With this last week’s morning temperatures in the mid to early 20s, we feel really good to have most of the fall work completed. The feeling of satisfaction is a great feeling.
We harvested the last of the popcorn – the blue and the white popcorn. It was a good harvest. A surprise we did not expect this kind of yield. Looking forward to shelling the popcorn this week.
Keith was tall enough to reach the ears to harvest the popcorn. But, the ears were so high up on the corn that Sam could not reach them. He had to stand in his Red Flyer wagon to reach them to harvest. We told the boys that this is the way their Grandpa used to have to harvest an entire field of corn when he was a kid. They were more than happy to have the opportunity to ride in Grandpa’s combine and compare the difference. Mechanization is a great thing! It not only makes the jobs easier and more enjoyable but it also improves efficiencies to grow more food for more people to decrease on starvation that would otherwise occur.
The popcorn ears were beautiful and did have some cross-pollination between the varieties. This means that some of the blue popcorn had a few white kernels and some of the white popcorn ears had a few blue kernels.
After harvesting the popcorn, Sam wanted to take the lead in cutting down the stalks.
He completed this task of cutting all of the popcorn stalks down by himself. To say he was exhausted and proud would be an understatement.
Keith assisted Steve with the shredding. Keith has been a real trooper with this project. It can be fun when you get to shred “cool” stuff like tomatoes, kohlrabi, carrots etc. But it can be a laborious job.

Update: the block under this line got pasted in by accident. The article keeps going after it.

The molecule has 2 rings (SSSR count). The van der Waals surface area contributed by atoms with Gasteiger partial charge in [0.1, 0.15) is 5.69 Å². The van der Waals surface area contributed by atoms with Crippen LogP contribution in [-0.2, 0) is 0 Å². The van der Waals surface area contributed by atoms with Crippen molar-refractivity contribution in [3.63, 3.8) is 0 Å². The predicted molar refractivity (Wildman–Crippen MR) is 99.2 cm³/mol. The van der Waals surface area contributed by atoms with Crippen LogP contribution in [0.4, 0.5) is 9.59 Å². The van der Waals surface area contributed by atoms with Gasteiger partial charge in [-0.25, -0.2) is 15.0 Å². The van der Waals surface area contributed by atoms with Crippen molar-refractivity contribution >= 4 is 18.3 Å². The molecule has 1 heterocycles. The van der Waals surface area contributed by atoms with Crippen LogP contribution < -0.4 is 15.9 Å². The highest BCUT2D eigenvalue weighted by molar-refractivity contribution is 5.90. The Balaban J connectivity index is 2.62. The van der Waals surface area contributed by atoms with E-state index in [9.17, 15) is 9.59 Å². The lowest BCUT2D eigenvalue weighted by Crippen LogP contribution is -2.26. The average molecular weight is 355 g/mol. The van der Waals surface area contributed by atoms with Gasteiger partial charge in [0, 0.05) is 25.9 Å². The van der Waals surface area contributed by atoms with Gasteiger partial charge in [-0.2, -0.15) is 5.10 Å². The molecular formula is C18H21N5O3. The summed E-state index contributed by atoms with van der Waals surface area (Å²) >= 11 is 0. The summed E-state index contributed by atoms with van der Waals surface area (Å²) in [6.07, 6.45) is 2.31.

Sam is my awesome tomato harvester. Before our first frost was expected, Sam and I were out harvesting as many tomatoes as we could find. This included using a head lamp for a light. I wish I could have gotten a great photo of him wearing his Lightening McQueen headlamp. Keith and Steve did get home to help with the end of this project as well.
We also had a small test plot of sweet potatoes. We tried growing them last year, and it did not work. This year some grew, but we will be lucky to get one meal out of what was produced.
Sam wanted to close a few boxes with just a little bit of air flow, and the others are open to see if this makes a difference in how the tomatoes ripen. We then placed them in the basement, and the waiting begins.
Another science experiment was to place a floating row cover on top of some of the cold season crops: lettuce varieties, spinach, carrots, radishes and also beets. We want to see how it will protect the crops, and how cold it can get both outside of the cover and underneath the cover before the crops will die.
Recipe of the Week
Sam and I made this recipe this week. I double the recipe and put half of the dough in the freezer to bake another week. Definitely improves my efficiencies as a mom. I also love baking with the kids. A great way to talk about where the ingredients come from, and who we know that grows those crops. We used our squash and homemade applesauce in this recipe. I was so busy mixing and making sure that the flour wasn’t flying across the kitchen and simply having fun with him that I neglected to take photos…another time.
It also is a great way to discuss fractions and numbers. After we were done mixing the muffin batter, I gave Sam a tub, water and the mixing cups and measuring spoons, and we played in the water learning about the fractions and what they meant.
Pumpkin Chip Muffins
2 cups sugar
1 – 16 ounce can pumpkin (squash)
1 1/2 cups applesauce
3 cups flour
2 teaspoon baking soda
2 teaspoon baking powder
1 teaspoon cinnamon
2 cups miniature chocolate chips
Preheat oven to 400 degrees Fahrenheit
Time: 16-20 minutes
In a large mixing bowl beat eggs, sugar, pumpkin and applesauce until smooth. Combine flour, baking soda, baking powder, and cinnamon. Add to pumpkin mixture and mix well. Fold in mini chocolate chips. Fill greased or paper-lined muffin cups 3/4 full. Bake until they test done. Cool in pan for about minutes before removing to wire rack.
Source: Debbie Sundquist from Prayers for Parker Cookbook